The relatives of a man who died in a New Jersey hospital after allegedly being poisoned by his wife have filed a wrongful death lawsuit against the hospital and the pharmaceutical company that employed his wife. The defendants are accused of allowing the man's wife continued access to both the fatal drug and the man, and in doing so, of negligently causing his death.
According to the wrongful death suit, the 29-year-old man died in January at the University Medical Center in Princeton, two weeks after he was admitted to the hospital, complaining of abdominal pain and numbness in his hands and feet. After his death, it was learned that he had been poisoned with thallium, an odorless, radioactive metal substance that is generally used to diagnose coronary artery disease. Investigators concluded that the man's wife had been slipping him the chemical for at least two months before his death, including during his hospital stay.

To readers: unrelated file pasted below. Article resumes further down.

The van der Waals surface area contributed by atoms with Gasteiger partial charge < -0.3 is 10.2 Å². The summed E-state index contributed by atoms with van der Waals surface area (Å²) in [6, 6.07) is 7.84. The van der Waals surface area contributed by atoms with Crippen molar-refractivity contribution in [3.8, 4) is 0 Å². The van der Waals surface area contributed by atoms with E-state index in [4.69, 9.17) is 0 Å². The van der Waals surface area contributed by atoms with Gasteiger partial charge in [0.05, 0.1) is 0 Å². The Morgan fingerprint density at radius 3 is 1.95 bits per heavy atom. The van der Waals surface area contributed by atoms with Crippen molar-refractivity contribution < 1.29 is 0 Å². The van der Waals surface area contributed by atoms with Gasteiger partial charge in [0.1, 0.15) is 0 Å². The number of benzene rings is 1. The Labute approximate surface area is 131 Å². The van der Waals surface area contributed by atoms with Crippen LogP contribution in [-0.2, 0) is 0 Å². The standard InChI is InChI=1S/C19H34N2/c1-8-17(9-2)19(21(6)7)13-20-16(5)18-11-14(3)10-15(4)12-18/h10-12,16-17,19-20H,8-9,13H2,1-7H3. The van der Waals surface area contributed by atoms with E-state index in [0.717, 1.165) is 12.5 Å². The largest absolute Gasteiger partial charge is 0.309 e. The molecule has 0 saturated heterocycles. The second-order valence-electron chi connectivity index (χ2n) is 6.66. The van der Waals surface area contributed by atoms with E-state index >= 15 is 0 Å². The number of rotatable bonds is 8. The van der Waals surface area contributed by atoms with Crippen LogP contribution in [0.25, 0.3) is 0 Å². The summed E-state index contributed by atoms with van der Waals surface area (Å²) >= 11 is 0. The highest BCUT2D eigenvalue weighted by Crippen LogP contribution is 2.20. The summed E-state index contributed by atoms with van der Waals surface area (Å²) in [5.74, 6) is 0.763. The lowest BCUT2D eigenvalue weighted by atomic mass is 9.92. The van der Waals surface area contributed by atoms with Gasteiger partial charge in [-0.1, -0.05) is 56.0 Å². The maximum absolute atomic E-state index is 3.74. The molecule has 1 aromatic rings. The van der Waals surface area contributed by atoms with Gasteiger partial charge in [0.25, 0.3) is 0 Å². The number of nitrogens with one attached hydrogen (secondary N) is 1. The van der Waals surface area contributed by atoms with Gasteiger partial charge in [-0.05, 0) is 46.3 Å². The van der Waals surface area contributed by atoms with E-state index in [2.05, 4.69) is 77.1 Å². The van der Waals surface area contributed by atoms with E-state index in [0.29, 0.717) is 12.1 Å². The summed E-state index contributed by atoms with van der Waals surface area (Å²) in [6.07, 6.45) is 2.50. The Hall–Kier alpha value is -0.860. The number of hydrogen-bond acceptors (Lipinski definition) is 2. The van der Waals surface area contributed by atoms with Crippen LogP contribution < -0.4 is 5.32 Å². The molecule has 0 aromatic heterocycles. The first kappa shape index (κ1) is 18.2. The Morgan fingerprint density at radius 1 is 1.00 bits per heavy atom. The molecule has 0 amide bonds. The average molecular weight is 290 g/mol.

On the day he was admitted, he informed doctors that he and his wife were planning to divorce, and that he suspected that he was being poisoned. The attending physician made a note of the man's request to be tested for poison, as was shown by a note in the man's chart. "The fact that he is accusing his wife of poisoning him may suggest the presence of a paranoid syndrome, although one has to first exclude the possibility of any kind of poisoning," the doctor wrote. However, there is no indication that the doctor complied with the man's request.
In fact, the lawsuit alleges, the wife had continued access to the man's room, despite an additional note in his chart stating that she was acting strangely and that she should be monitored when she came to visit. Since her husband's death, she has been arrested and charged with murder.
The lawsuit also names drug company Bristol Myers Squibb, which employed the wife, as a defendant, claiming that the company failed to impose and enforce appropriate safety and security controls on such a dangerous substance.
Source: Reuters, "Lawsuit names drug company, hospital over suspected murder case," Dave Warner, August 4, 2011